writers on dancing


Anniversary Season

Stephen Petronio Company
The Joyce Theater
New York City
March 27, 2005 (matinee)

by Nancy Dalva
copyright ©2005 by Nancy Dalva

It was Easter Sunday, so I thought I would go see Stephen Petronio costumed by Tara Subkoff of Imitation of Christ. You know, the usual subversive, transgressive, glossy, downtown thing Petronio has had going for twenty years, and is celebrating with a retrospective including "Prelude" (2000), "Lareigne" (1995), "bud" (2005), and the disgustingly but amusingly named "Middlesex Gorge" (1990).It turned out I saw something else, though—I saw that underneath the fashion-y, arty affect Petronio has been quietly pursuing something purely formal, first building up a vocabulary of slashing, loping, space eating movements with very little transitional material if any, and later a more compressed, close-to-the-body, gestural kind of choreographic utterance. His newest duet, "bud," which will be part of a longer work, combines the two kinds of movement. It is something new for Petronio, and it is something interesting.

A duet for Thang Dao and Gino Grenek, who wear red underpants—there are always underpants at Petronio, he's the king of underpants and Tara Subkoff is the queen—and half a suit jacket apiece, held on with elastic bondage-y straps. Their movement is co-dependent, in a way Petronio's movement is not. If the work springs from two different ways of moving himself around, there is a successful integration, or fusion, here. Watching the men support each other, follow each other, parallel each other, I realized that what Petronio is doing is the opposite of deconstruction. He is not taking apart something, he is making something up. So, despite the fashionable surfaces of his work, and their clever allusions and occasional literary or cinematic themes and such, the movement is not anything fashiony, or even fashionable. It is made up out of the way Petronio moves, and here he has successfully transferred that idiosyncratic excellence to a fine pair of dancers.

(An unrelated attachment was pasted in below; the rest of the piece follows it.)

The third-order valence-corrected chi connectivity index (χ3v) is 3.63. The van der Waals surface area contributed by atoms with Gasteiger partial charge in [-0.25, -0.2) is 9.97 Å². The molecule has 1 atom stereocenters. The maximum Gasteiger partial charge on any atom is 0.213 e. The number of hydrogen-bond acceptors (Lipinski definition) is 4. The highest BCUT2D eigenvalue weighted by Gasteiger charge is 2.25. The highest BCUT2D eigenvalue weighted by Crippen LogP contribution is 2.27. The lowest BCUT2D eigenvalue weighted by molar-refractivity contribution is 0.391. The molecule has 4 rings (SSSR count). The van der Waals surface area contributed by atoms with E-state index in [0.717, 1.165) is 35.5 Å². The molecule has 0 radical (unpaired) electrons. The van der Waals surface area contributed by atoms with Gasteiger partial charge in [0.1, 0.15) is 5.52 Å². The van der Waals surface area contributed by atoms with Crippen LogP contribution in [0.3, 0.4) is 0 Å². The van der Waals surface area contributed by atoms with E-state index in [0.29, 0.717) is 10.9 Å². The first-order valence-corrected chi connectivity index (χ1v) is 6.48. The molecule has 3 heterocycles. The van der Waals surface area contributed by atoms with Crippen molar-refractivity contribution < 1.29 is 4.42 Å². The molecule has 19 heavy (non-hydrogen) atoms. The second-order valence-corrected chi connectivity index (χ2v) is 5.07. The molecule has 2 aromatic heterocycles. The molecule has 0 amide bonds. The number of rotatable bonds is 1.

As for the rest, the program was not as strong as, perhaps, would be a program of the most recent work, but the instructive, longish (fifteen year) view made up for that. Ken Tabachnik, now general manager of the New York City Ballet and still the excellent resident lighting designer for Petronio, has a marvelous knack for lighting the dancers rather than the space they are in, so that each Petronio dancer appears like fireworks, or a tracer streaking across the night sky, trailing gossamer bits of costume (Manolo for "Lareigne") or covered in petals, or a stark leotard, or a corset (H. Petal—is that a real name, or a nom de costume, one wonders?—for "MiddleSex Gorge." ) They move with a low, naturally carried weight, but they catch in the memory in mid-air, in movement, always most interesting visually when all together on stage, yet psychologically arresting individually. Time was, I would have said Petronio himself was the most interesting and the most arresting, but that is no longer the case. I cannot even say how very very much credit is due to him for stepping back in his work, passing on the power, the spotlight, the moves. He danced in "Middlesex" as a member of the ensemble, and in a bow ceded the applause to his duet partner. This was not mere stage graciousness, this was grace, and from a man wearing petal pedal pushers, and, indeed, a corset. A lot has been made about that—the corset, the corsets. If dressing up his movement like that has helped get it out in front of the public, and keeps it there, hooray for corsets. Blessed be the ties that bind, whether elastic and ribbon, or interest and attention, and congratulations to Stephen Petronio for twenty fairly fabulous years.

“Lareigne” image of Gerald Casel, photo by Beatriz Schiller
“Prelude” image of the company, photo by Ellen Crane

Volume 3, No. 13
March 28, 2005

copyright ©2005 Nancy Dalva


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